Additionally, it is important to note that of the companies holding patents on biologic mediations that are due to expire by 2019, Amgen and Genentech have the largest portions at stake. Amgen could lose $16.3 billion in revenue from the loss of the patents for Enbrel, Epogen, Neulasta, and Neupogen, and Genentech is at risk of losing $10.7 billion when Avastin, Herceptin, and Rituxan go off patent. Taken together, these 2 companies represent nearly half of the specialty revenue that could potentially be lost to biosimilars. To see a full breakdown of these figures, see the graph on page 7 of the Grant Thornton report.

Challenges of launching biosimilars

Manufacturers must also consider other issues with biosimilars beside their status with regard to interchangeability. Because biologics are complex molecules, immunogenicity in the form of antidrug antibodies can potentially occur. As a result, the use of both biologics and biosimilars alike could potentially be associated with serious adverse safety events.

Inference of lower quality

To prevent serious health issues, innovator biologics are required to undergo exhaustive clinical trials to monitor serious side effects. Biosimilars, like generics, are not required to go through the same tests as an innovator product. As a result, some argue that biosimilars are not tested rigorously. However, their proponents point out that, after being tested in in vitro and animal studies, biosimilars usually undergo extensive clinical testing. In addition, as Dr. Reddy’s Patwardhan pointed out, biosimilars are required to undergo “extensive ‘fingerprint-like’ analytical comparisons with the originator product before being tested in animals or humans.” Safety and immunogenicity studies are also conducted, he noted.

The BLA pathway v. 351 (k) pathway

A proposed biosimilar can be submitted to the FDA through a Biologics License Application (a BLA or a 351 (a) pathway) or through a 351 (k) pathway. As a result of the uncertainty surrounding the requirements for approval under the new abbreviated pathway, many companies are submitting their products through BLAs instead of through the 351 (k) pathway. Products submitted through BLAs are not vying for interchangeability, and will be marketed more as competing brands than as biosimilars. In addition, when manufacturers submit a product through a BLA, they do not have to share their intellectual property with the innovator company regarding their manufacturing process as they would were they to file through a 351 (k).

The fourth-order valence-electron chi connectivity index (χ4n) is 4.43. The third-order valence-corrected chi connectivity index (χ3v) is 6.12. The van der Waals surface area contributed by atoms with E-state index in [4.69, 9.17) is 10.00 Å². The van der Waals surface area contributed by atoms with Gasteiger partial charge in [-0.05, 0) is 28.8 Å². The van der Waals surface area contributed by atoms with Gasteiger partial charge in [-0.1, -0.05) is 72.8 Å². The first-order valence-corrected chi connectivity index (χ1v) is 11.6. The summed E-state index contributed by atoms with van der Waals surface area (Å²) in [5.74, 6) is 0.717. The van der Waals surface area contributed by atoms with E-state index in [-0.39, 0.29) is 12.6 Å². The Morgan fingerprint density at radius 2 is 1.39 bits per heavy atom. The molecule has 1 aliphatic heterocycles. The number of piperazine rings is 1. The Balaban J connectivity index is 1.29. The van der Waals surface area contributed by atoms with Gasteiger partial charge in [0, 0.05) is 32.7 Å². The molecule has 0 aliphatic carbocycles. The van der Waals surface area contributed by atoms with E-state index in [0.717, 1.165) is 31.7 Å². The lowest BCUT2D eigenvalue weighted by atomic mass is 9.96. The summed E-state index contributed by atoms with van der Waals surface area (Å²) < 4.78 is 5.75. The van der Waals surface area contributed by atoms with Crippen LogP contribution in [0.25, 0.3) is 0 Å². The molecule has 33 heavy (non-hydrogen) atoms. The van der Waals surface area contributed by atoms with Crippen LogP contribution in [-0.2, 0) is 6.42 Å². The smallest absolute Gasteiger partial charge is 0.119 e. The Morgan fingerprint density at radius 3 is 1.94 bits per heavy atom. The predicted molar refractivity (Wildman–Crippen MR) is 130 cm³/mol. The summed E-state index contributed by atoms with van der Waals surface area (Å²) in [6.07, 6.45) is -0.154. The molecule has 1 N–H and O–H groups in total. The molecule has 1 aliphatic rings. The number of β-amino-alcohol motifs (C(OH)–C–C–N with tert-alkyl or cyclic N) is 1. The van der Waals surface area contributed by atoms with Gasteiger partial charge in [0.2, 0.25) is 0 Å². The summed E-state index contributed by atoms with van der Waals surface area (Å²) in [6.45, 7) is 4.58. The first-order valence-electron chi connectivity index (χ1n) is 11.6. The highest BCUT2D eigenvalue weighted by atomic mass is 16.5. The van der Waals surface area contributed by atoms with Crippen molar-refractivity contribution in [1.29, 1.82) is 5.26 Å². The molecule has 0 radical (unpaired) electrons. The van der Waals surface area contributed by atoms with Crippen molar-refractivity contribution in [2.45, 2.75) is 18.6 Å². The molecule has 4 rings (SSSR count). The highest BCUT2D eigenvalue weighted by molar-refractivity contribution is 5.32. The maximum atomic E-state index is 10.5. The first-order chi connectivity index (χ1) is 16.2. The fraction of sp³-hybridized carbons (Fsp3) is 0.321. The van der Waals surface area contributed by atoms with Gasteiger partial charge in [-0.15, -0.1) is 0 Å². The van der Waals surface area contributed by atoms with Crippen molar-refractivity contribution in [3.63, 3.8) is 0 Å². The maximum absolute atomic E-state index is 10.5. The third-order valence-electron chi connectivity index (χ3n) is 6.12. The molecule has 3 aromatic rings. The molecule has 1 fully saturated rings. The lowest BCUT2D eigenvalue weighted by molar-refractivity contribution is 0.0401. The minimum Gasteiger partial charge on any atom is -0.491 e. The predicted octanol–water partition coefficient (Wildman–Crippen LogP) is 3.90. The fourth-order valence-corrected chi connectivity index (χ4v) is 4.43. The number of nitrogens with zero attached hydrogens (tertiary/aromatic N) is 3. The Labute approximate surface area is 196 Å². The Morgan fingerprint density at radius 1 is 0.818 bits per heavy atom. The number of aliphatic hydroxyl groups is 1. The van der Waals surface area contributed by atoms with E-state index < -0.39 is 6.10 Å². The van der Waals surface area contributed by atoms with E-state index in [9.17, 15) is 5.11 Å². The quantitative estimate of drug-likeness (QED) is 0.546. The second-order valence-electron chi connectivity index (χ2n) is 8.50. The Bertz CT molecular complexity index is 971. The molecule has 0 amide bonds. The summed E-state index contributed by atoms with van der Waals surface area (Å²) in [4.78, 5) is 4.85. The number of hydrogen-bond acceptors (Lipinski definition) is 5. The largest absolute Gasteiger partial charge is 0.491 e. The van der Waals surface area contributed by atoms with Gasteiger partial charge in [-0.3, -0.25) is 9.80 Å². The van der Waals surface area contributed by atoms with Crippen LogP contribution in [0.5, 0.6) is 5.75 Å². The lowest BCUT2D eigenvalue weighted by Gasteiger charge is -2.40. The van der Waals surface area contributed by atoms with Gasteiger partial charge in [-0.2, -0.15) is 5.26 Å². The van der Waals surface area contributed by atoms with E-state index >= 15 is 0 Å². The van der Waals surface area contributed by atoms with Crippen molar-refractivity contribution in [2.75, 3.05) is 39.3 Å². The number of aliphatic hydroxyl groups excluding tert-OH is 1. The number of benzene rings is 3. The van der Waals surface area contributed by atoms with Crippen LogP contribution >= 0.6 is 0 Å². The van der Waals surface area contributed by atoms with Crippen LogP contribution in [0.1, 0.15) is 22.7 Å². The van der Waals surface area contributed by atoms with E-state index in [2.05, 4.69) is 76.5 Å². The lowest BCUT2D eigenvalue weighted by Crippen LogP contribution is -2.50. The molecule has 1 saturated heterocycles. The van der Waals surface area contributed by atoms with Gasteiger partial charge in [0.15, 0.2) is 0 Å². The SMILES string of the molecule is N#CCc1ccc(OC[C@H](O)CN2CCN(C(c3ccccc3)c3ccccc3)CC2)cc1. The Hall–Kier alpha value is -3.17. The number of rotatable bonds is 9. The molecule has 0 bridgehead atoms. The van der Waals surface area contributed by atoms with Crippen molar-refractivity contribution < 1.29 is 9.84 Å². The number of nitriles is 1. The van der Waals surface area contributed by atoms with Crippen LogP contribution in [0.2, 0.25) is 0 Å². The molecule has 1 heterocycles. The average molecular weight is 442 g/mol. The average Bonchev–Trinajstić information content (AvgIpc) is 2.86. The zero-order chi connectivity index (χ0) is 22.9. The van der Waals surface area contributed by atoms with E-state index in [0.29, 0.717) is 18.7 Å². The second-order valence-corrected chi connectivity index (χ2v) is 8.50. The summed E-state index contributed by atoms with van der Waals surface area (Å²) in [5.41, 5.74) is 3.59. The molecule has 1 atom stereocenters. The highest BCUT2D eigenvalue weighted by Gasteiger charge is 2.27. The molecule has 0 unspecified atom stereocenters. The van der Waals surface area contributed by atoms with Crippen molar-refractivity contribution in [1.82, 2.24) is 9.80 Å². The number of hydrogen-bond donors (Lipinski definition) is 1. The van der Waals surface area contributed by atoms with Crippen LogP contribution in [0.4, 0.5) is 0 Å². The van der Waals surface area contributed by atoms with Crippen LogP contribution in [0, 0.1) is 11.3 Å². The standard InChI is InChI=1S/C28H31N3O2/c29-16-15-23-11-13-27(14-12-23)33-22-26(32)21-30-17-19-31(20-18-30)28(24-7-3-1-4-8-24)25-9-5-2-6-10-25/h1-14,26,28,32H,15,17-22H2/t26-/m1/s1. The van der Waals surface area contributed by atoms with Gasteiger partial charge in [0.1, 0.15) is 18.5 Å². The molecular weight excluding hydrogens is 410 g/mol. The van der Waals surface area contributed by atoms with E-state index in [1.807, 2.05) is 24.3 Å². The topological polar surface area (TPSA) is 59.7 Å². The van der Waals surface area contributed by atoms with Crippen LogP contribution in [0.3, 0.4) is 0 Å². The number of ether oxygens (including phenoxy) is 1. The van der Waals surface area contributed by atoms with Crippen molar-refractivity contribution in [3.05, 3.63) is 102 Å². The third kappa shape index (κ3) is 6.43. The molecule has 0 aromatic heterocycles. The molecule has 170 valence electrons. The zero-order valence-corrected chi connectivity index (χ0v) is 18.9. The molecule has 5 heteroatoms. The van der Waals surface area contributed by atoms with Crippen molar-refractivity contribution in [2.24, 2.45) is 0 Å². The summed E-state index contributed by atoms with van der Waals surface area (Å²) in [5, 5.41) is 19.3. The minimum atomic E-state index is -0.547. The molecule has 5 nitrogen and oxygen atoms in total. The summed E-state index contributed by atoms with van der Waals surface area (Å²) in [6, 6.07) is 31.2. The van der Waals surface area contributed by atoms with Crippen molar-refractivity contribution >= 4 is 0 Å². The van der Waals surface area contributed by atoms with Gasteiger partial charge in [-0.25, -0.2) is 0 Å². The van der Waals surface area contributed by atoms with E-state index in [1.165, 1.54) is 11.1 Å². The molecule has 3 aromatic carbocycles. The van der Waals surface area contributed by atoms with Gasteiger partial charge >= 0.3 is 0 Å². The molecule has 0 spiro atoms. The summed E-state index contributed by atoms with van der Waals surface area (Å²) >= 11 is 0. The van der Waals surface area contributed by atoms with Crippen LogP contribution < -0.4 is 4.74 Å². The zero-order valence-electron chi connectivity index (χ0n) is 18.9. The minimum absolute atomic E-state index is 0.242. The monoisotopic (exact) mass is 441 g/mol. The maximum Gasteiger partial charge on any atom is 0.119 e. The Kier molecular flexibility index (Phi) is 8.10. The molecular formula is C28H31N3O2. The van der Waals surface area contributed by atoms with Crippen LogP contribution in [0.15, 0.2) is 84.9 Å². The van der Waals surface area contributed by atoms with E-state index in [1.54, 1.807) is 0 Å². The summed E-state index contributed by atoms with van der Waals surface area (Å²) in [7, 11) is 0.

Reimbursement and the payer perspective

From a payer perspective, biosimilars pose challenges. Although payers generally welcome products that offer price discounts, they may be reluctant to switch patients to biosimilars if they are in stable condition using branded biologics. Payers may rely on the assignment of an interchangeability status to cover biosimilar medications, and as a result, this could affect the penetration of biosimilar treatments even if they come to market. Even if a biosimilar were approved as an interchangeable product, substitutability would still be determined at the state level, noted Everett Neville, vice president and chief trade relations officer at Express Scripts.

Pricing differential — is it really worth it?

The cost-saving potential of biosimilars has been greatly touted, but Grant Thornton estimates that the true price differential between a branded biologic and a biosimilar will be approximately 20%. Biosimilars won’t allow for 90% price discounts on specialty medications as small-molecule generics did for traditional drugs when they were introduced, because the development and manufacture of biosimilars is a much costlier process. Manufacturers should still price their biosimilars competitively with innovator products to avoid a “race to the bottom” type of pricing war with the innovator company--however, biosimilars may not be able to match brand discounts and institutional contracting rebates offered with branded medications, so pricing strategies need to be planned carefully.

Naming and the marketing debate

Biosimilar naming conventions are a hot topic of discussion. Follow-on biologics may either have the same International Nonproprietary Name (INN) as an innovator biologic product (which is the naming convention method for traditional small-molecule generics), a modified INN (which is the most likely situation, according to Express Scripts’ Neville), or a completely different INN. The naming of newly released products also impacts their visibility and may in turn indirectly affect their market penetration. In order to combat marketing issues, many of the experts at the 8th Biosimilar Summit suggested beefing up the use of medical science liaisons (in place of traditional sales teams) to educate doctors and pharmacists about the potential benefits and uses of biosimilars, whereas others suggested oncology bundling as a method of attracting new users.